It was while he was in medical school that he met and married Marilyn “Bunty” Downton and from this union three children were born: Stephen, Judi and James (deceased in 1994). In medical school, he did not like obstetrics and gynaecology and consequently did not initially pass this aspect of the programme. Funding for his medical education therefore came to an end, but he had a young family to support so he took a job as an “orderly” in a hospital to earn some money. The story is told that doctors and technicians in the hospital where he worked knew of his adeptness in taking blood samples and when they were having difficulty in finding the veins of their patients they would call on “orderly David” for assistance. He did finish medical school at the University of London in 1958, earning his MB BS while at the same time taking the prize for pathology.
The next two years saw him working at Whipps Cross Hospital and John and Elizabeth Hospital as a Registrar. Then, in 1960, he moved to Guy's Hospital where he was a trainee bacteriologist, remaining there until 1962. From 1962 to 1965, he was Senior Registrar at the Wrexham Hospital Group in Wales. It was from Wrexham that he came to the Trinidad Regional Virus Laboratory in October 1965 as an external member of the scientific staff of the UK Medical Research Council. He arrived in the middle of a large outbreak of acute glomerulonephritis in south Trinidad which had started in 1964 and lasted until 1966. David was shifted there to work with Dr Theo Poon-King with a grant from the UK Medical Research Council. At first, he visited the hospitals in San Fernando, Port-of-Spain and Arima, but toward the middle of 1966, researchers from Northwestern University in Chicago established a Streptococcal Disease Unit in San Fernando with Dr Poon-King, and David confined his work to the Port-of-Spain General Hospital, collaborating with Drs John Arneaud, M McDowall and R Ramkissoon. In his work, he also collaborated with Dr MT Parker of the Central Public Health Laboratory in Colindale to whom he sent some of the isolates of Streptococcus pyogenes he had obtained in Trinidad. David had isolated and Dr Parker had identified M-type 49 and two new types: M-type 55 and M-type 57 during the outbreak. His work in Trinidad has been published in internationally recognized journals.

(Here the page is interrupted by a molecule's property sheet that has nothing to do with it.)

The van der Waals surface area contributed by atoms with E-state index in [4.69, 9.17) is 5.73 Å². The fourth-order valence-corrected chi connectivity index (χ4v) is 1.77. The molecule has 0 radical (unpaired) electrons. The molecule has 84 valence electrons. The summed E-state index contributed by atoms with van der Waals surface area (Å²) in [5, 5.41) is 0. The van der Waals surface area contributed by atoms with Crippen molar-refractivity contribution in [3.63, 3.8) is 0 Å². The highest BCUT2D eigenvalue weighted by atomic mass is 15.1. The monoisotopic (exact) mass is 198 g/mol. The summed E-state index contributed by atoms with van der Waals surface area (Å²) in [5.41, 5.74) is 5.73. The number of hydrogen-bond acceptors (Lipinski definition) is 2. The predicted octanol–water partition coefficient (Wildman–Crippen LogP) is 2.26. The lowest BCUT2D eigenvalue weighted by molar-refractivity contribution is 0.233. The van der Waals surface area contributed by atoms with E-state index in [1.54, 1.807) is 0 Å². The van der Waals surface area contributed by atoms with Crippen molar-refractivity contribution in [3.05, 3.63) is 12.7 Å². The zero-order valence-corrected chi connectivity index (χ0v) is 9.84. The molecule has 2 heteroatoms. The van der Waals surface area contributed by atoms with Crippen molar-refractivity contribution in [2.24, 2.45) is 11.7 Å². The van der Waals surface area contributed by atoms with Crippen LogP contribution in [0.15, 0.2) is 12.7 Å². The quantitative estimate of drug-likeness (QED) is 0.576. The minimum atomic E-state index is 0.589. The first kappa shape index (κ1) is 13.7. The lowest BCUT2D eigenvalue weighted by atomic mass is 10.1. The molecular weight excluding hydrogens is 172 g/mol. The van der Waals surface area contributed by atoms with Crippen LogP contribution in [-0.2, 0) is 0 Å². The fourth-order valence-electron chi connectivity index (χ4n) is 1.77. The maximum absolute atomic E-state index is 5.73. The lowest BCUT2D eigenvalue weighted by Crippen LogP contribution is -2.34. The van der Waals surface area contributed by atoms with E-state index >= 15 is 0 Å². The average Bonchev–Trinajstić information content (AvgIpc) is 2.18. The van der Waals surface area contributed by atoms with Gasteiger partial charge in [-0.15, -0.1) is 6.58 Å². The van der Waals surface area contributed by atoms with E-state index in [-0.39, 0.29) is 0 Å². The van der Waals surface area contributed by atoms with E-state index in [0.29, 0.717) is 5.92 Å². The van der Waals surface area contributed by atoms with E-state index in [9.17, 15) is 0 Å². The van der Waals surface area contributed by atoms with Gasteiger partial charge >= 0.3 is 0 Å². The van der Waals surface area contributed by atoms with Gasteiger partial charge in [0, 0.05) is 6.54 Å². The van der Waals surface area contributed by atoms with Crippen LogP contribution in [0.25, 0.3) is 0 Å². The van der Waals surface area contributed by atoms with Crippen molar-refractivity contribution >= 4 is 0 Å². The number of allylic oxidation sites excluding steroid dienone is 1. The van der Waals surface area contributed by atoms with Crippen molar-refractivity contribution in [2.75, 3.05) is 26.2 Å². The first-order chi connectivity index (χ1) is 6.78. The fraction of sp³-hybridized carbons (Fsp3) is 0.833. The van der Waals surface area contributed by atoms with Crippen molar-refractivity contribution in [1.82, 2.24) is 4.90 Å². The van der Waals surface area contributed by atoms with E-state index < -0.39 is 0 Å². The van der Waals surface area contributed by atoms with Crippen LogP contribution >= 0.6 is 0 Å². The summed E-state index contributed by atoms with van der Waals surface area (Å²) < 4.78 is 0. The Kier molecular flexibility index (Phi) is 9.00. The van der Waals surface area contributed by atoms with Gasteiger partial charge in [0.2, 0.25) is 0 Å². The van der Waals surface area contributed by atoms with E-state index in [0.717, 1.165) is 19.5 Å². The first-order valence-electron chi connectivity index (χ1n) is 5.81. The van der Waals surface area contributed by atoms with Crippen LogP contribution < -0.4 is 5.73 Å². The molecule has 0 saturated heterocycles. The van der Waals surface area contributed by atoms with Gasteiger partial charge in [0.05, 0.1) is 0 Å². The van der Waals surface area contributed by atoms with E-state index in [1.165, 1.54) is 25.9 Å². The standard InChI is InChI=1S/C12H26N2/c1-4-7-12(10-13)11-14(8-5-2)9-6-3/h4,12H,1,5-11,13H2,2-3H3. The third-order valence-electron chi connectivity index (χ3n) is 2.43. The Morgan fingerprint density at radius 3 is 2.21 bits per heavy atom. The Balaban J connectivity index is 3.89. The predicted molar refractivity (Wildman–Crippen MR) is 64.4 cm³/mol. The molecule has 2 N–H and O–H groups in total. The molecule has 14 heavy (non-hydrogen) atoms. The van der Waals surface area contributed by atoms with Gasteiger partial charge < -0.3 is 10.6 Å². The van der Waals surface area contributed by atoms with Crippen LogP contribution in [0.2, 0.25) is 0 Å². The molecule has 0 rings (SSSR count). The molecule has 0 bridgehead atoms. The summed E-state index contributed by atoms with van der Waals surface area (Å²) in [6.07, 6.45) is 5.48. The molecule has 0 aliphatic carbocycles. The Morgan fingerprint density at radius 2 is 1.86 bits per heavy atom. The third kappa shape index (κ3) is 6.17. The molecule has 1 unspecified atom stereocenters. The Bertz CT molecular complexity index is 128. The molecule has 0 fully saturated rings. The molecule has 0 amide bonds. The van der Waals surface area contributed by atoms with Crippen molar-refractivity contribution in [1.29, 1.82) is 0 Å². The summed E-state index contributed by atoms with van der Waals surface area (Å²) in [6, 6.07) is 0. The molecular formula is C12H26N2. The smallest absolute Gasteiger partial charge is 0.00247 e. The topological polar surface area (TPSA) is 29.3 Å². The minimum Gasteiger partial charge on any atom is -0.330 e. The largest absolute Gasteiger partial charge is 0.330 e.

David returned to London in 1968 where he worked at the Central Public Health Laboratory and the Cross-Infection Reference Laboratory as Senior Bacteriologist until 1972. In 1972, he moved from the Central Public Health Laboratory to the Institute of Child Health, University of London as Senior Lecturer in bacteriology while being Honorary Consultant Microbiologist to the Great Ormond Street Hospital Group, London. He stayed there until 1976 when he accepted an offer as Medical Officer of Pan American Health Organization/World Health Organization (PAHO/WHO) to work as bacteriologist at the new Caribbean Epidemiology Centre (CAREC).
At CAREC, bacteriology was a new entity so he had to start from the beginning setting up a new laboratory which became a proficient and efficient unit of CAREC. David also became head of the laboratory division of CAREC which included bacteriology, virology and medical entomology and parasitology. His duty as Head of Laboratories was to ensure that all sections were running smoothly and this he did. In 1977, the University of the West Indies medical students at the Port-of-Spain General Hospital came to CAREC to do their clinical medical clerkships and David was in charge of that programme. It was a tribute to his leadership that the students spoke in high praises and value of the programme. Sometimes, when the Director of CAREC was away, he acted as Director, but the longest stint as Acting Director was when Dr Peter Diggory died in February 1988 to the arrival of Dr Franklin White in September 1989.
David spent about 12 years in Trinidad, perhaps the longest in any one institution, leaving in 1989 to go to the other end of the world to Singapore and Hong Kong. In Singapore, he worked at the National University of Singapore from 1989 to 1991 as a Teacher Fellow and from 1991 to 1995 as Visiting Senior Lecturer to the Chinese University of Hong Kong. While he was in Singapore, he became an Associate Consultant to the National University Hospital and in Hong Kong as Consultant Microbiologist to the Hong Kong Hospital Authority. He returned to the UK in 1995, perhaps to retire, but he was still writing scientific articles and his legacy lives on with the many scientific articles he published in international peer-reviewed journals.
David was married twice. He was separated from his first wife Marilyn Downton and while he was in Trinidad on his second stint he met Seraphina and married her in 1984. This union produced two children: Nicholas, born in Trinidad, and Naomi born in Hong Kong. All of David's children have done well in their chosen profession.
David was a competent and dedicated worker who got along well with his colleagues. He was a humble individual and had an easy going style. He fitted in easily with all social groups. He leaves to mourn his wife Seraphina, children, grandchildren and great grandchildren.
Prepared by Dr Elisha Tikasingh. E-mail: email@example.com